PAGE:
ing appointment at Princeton Uni-
versity.,
Sabbatical Givenj
Prof. Donald R. G. Cowan of1
the School of Business Adminis-
tration, was granted his request
that a sabbatical leave be post-
poned from the second semester
of 1958-59 to the second semester
of 1959-60, and that instead he be
given leave without pay for the1
second semester of 1958-59.
The Regents also approved d
leaves for Prof. Samuel J. Elders-
veld and Prof. Russell H. Fifield,
both professors of the political;
science department. Prof. Elders-
veld has been offered an invitation
to be a fellow at the Ford Foun-
dation Center for Advanced Study
in the Behavioral Sciences in Cal-
ifornia and Prof. Fifield was given
time to accept a research fellow-
ship by the Council on Foreign
Relations. He will prepare a study
on "The Defense of Southeast
Asia."
Prof. Edward O. Gilbert, an as-
sistant professor of areonautical
engineering, was given leave with-
out salary for the second semester
of 1958-59 so that he may devote
his time to research work and
consulting work.
Change Made
The request of Prof. Robert F.
Haugh, an associate professor- of
the English department for -a
change in his sabbatical leave
from the second semester of 1958-
59 to the first semester of 1959-60
was granted. Also he received
leave without pay for the second
semester of 1958-59.
Katherine S. Hill, a teacher in
the University School, was given
sick leave from Jan. 6 to Feb. 3,
1959.
Prof. Maynard Klein, an asso-
ciate professor of choral music,
was also given sick leave for the
second semester of 1958-59.
Group Starts
Community
College Study
A citizens advisory committee
has been set up to study the need
for community colleges in thee six
county area in southeast Michi-
gan, Alice Beeman, vice-president
of the American Association of
University Women, a member of
the committee, said yesterday.
The committee will attempt to
determine how many community
colleges are needed, Miss Beeman
said.
The study is a result of the Rus-
sell report which suggested addi-
tional community colleges in the
area which includes Wayne, Wash-,
tenaw, Monroe, Oakland, Macomb
and Lenawee counties, she said.

The advisory committee, which
includes 84 representatives from
education, business, labor and gov-
ernment throughout the southeast-
area of Michigan, has been divided
into seven sub-committees.
She said the committees will
study population and enrollments,
to determine how large an enroll-
ment there should be in certain
areas in future years; programs,
to determine how post high school
educational needs might best be
met; existing facilities; location
of new facilities; finance; legisla-
tion and public relations.

George H. Langeler, resident di-
rector of East Quadrangle, was
given leave for theperiod. from
Feb. 1 to Aug. 31,. 1959. He has,
accepted -a temporary position at
Oberlin College and will spend the
ummer in Europe.
Prof. Ernest N. McCarus, an as-
sistant professor of Near Eastern
Studies, was given an extension
of his leave without pay, so as to
continue as director of the Arabic
Language and Area School at
Beirut, Lebanon.
Prof. William D. Melvaine, an
associate professor. of industrial
engineering, ws given a leave
without pay for the second se-
mester of 1958-59.
To Complete Research
The request of Prof. Herbert E.
Miller of accounting, for a sabbati-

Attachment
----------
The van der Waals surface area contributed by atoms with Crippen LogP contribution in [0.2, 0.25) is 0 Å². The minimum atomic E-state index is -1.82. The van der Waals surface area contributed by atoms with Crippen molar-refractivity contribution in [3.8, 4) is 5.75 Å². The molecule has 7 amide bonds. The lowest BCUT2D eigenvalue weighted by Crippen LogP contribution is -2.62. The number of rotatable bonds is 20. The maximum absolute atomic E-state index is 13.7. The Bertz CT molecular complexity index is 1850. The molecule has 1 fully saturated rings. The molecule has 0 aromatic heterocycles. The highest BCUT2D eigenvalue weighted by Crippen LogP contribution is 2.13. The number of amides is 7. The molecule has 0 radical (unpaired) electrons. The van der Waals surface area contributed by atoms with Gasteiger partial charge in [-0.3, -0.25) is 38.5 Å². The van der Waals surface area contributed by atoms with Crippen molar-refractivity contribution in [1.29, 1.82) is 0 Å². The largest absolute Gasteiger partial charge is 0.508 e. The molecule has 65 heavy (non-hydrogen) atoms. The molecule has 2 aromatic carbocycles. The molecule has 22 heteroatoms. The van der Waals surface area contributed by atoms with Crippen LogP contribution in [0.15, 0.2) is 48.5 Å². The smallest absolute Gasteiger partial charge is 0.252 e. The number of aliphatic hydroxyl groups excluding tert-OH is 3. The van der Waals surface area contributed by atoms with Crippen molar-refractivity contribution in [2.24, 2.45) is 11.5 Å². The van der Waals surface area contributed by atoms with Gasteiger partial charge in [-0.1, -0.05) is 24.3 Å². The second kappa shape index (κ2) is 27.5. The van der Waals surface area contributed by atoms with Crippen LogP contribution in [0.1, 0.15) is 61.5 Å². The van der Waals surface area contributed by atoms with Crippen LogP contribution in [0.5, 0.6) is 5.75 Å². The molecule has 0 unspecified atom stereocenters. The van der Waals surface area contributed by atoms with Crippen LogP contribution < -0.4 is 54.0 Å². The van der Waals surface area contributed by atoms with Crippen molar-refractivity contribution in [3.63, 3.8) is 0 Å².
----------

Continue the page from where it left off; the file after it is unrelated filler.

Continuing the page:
cal leave for the first semester of
1959-60 was granted. The time
will be used to complete the re-
search and study that will go
into the publication of a revised
textbook.
Prof. Roger A. Pack, an associ-
ate professor of Latin, was, given
a change in his sabbatical leave
from the fullyear of 1958-59 to
the first semester of 1958-59.
Prof. Julius C. Palmer, of engi-
neering drawing, was given sick
leave from Jan. 23 to April 1, 1959.
Regents Act
Prof. Esther E. Pease, an assist-
ant professor of physical educa-
tion, was given a sabbatical leave
for the 1959-60 year.
Prof. D. Maynard Phelps, of
marketing, was granted an .ex-
tension of his one-quarter time
leave to cover the second semester
of 1958-59.
Prof. Ernst Pulgram, or romance
languages and of classical linguis-
tics, was given leave without pay
for the 1959-60 year. He has been
awarded a fellowship from the
American Council of Learned So-
cieties to engage in research in
Europe.
Grant Extension
Prof. 'Gerald M. Ridenour, of
public health engineering, was
granted an extension of his sick
leave for six months from Feb. 12,
1959.
Prof. Maurice H. Seevers, chair-
man of the Department of Phar-
maeology, was given leave from
March 15 to June 15, 1959. He has
been invited to be a guest speak-
er and to accept an honorary
membership in the Japanese
Pharmacological Society in Tokyo.
Prof. Cyrus C. Sturgis, of inter-
nal medicine, was granted sick
leave for the period from March 1,
1959 to June 30, 1960.
Prof. Herbert F. Taggart, of the
accounting department, was given
a sabbatical leave for the second
semester of 1959-60. He will spend
part of the period in England ex-
ploring the uses of cost data for
pricing purposes ifthe necessary
arrangements can be made.
Franklin H. Westervelt, an in-
structor in mechanical engineer-
ing, was given leave from Feb. 1,
1959 to Jan. 31, 1960.
ORCH ESTRAS
by BUD-MOR
featuring
Bob Elliott Mark Harvey
Earle Pearson Dick Collins
Dick Pollinger Dick Tilkin

C/ei er
*a
Tonight at 7 and 9 P.M.
Sunday at 8 P.M.
""LA STRADA"
with
ANTHONY QU IN N
GU I LETTA MASI NA
Short: Geography of the Body
ARCHITECTURE AUDITORIUM
50 cents
IMPORTANT NOTICE
Cinema Guild Program
ison
Union-League Wall Calendar

I1

i
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I

KE REr HlAY
AND A
THE I'N TNAUOTOAL STAOE SUCCESS SEEN BrMyw TNIA.
42 MIWoN PEoPLE '145 COes Au OvERa TrE WoRol
THE MOST EXCITING CAST IN THE OLDEST
STORY EVER FILM1EDI
with WENDY HILLER
GLADYS COOPER- CATHLEEN NESBIlT-FELIX LYLMER ROD TAYLOR-AUDEY.N,O
satDa by TERENCE RATTIGAN and JOHN GAY . , a mA %
DIAL NO 2-2513

I

mpmITTS1 4G 4,iSYMPHONY
WILLIAM STEINBERG, Conductor
(Mr. Steinberg's first appearance in Ann Arbor)
TIHURS., FEB. 26
in HILL AUDITORIUM, at 8:30 P.M.